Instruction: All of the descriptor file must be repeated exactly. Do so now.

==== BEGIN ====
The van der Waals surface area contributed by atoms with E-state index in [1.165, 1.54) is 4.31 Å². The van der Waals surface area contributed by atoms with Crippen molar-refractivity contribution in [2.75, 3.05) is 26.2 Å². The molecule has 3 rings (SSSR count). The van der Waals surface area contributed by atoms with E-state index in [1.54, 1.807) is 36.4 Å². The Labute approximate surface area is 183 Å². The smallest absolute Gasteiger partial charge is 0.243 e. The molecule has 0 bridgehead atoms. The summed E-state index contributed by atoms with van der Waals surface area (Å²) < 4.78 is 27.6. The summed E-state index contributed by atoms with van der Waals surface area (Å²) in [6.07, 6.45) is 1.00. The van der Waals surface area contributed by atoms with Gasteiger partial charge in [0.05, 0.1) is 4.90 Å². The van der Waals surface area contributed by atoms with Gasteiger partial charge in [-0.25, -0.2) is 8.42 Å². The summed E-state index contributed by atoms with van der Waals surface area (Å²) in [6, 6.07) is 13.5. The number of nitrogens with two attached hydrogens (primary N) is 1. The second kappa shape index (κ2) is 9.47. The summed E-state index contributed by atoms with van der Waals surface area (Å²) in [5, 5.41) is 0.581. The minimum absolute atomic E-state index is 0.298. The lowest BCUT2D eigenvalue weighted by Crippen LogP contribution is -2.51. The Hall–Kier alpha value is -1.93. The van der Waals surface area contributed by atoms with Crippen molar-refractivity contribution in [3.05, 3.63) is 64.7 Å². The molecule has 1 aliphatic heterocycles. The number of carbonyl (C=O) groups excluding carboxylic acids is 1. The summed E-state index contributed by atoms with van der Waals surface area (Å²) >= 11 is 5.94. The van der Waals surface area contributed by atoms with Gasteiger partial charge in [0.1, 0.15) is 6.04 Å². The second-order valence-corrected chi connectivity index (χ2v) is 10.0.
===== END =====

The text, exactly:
The van der Waals surface area contributed by atoms with E-state index in [1.165, 1.54) is 4.31 Å². The van der Waals surface area contributed by atoms with Crippen molar-refractivity contribution in [2.75, 3.05) is 26.2 Å². The molecule has 3 rings (SSSR count). The van der Waals surface area contributed by atoms with E-state index in [1.54, 1.807) is 36.4 Å². The Labute approximate surface area is 183 Å². The smallest absolute Gasteiger partial charge is 0.243 e. The molecule has 0 bridgehead atoms. The summed E-state index contributed by atoms with van der Waals surface area (Å²) < 4.78 is 27.6. The summed E-state index contributed by atoms with van der Waals surface area (Å²) in [6.07, 6.45) is 1.00. The van der Waals surface area contributed by atoms with Gasteiger partial charge in [0.05, 0.1) is 4.90 Å². The van der Waals surface area contributed by atoms with Gasteiger partial charge in [-0.25, -0.2) is 8.42 Å². The summed E-state index contributed by atoms with van der Waals surface area (Å²) in [6, 6.07) is 13.5. The number of nitrogens with two attached hydrogens (primary N) is 1. The second kappa shape index (κ2) is 9.47. The summed E-state index contributed by atoms with van der Waals surface area (Å²) in [5, 5.41) is 0.581. The minimum absolute atomic E-state index is 0.298. The lowest BCUT2D eigenvalue weighted by Crippen LogP contribution is -2.51. The Hall–Kier alpha value is -1.93. The van der Waals surface area contributed by atoms with Crippen molar-refractivity contribution in [3.05, 3.63) is 64.7 Å². The molecule has 1 aliphatic heterocycles. The number of carbonyl (C=O) groups excluding carboxylic acids is 1. The summed E-state index contributed by atoms with van der Waals surface area (Å²) >= 11 is 5.94. The van der Waals surface area contributed by atoms with Gasteiger partial charge in [0.1, 0.15) is 6.04 Å². The second-order valence-corrected chi connectivity index (χ2v) is 10.0.